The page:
Recent advances in the genetics of amyotrophic lateral sclerosis
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- Valdmanis, P.N., Daoud, H., Dion, P.A. et al. Curr Neurol Neurosci Rep (2009) 9: 198. doi:10.1007/s11910-009-0030-9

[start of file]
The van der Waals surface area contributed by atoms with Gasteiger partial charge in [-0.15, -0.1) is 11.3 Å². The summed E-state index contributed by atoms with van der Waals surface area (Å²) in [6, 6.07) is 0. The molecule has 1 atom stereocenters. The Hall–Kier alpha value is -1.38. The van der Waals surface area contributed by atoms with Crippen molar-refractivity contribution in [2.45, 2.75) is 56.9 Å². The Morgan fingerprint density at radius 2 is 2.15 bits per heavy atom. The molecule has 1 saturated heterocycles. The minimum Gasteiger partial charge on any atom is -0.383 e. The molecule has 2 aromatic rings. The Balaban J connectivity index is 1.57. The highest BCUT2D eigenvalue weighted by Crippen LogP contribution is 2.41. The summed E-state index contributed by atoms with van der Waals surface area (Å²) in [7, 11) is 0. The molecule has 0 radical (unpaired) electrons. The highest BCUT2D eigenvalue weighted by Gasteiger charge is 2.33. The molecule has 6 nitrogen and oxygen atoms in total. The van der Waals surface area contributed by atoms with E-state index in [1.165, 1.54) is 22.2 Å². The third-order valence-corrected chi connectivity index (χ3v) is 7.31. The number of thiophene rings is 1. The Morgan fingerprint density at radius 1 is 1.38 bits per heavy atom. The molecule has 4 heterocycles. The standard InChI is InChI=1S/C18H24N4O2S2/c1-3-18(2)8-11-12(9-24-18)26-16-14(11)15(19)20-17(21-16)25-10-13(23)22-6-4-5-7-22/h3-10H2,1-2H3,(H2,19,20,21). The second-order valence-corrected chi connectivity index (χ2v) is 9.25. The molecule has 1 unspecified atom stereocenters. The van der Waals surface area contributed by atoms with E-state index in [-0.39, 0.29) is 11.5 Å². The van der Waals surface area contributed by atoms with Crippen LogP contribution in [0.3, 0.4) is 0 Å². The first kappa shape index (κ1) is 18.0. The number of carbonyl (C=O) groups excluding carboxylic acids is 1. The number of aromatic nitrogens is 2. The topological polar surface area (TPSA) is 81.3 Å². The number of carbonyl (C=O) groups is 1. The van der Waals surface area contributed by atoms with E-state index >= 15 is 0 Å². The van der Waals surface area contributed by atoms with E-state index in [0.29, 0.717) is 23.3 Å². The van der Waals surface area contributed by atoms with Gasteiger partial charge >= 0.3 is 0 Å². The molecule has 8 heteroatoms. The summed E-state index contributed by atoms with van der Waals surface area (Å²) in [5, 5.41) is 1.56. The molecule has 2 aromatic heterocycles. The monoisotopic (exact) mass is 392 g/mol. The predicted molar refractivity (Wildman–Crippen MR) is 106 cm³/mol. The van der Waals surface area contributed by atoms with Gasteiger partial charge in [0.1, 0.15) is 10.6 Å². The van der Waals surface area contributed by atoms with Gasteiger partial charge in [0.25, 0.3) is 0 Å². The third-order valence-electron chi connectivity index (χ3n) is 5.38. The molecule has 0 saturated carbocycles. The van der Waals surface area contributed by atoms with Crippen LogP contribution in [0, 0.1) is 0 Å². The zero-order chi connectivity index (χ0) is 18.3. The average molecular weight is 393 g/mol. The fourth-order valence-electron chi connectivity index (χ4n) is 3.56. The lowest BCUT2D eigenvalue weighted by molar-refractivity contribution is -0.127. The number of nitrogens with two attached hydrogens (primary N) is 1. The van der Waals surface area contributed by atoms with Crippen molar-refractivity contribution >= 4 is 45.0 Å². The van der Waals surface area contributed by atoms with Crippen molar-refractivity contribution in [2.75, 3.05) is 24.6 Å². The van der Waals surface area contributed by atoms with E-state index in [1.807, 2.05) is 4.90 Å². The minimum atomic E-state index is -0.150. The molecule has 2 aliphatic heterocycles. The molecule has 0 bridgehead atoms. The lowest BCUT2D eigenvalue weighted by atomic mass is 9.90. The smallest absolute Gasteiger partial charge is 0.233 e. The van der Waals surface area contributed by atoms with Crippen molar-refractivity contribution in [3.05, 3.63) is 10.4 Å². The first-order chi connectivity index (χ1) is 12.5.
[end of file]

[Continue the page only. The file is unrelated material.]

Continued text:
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Amyotrophic lateral sclerosis (ALS) is a devastating neurodegenerative disorder with a low survival rate beyond 5 years from symptom onset. Although the genes that cause most cases of ALS are still unknown, several important genetic discoveries have been made recently that will bring substantial insight into some of the mechanisms involved in ALS. Mutations in two genes with related functions were recently reported in patients with familial ALS: the FUS/TLS gene at the ALS6 locus on chromosome 16 and the TARDBP gene at the ALS10 locus on chromosome 1. In addition, the first wave of genomewide association studies in ALS has been published. While these studies clearly show that there is no definitive and common highly penetrant allele that causes ALS, some interesting candidate genes emerged from these studies. The findings help to better delineate the types of genes and genetic variants that are involved in ALS and provide substantial material for future research.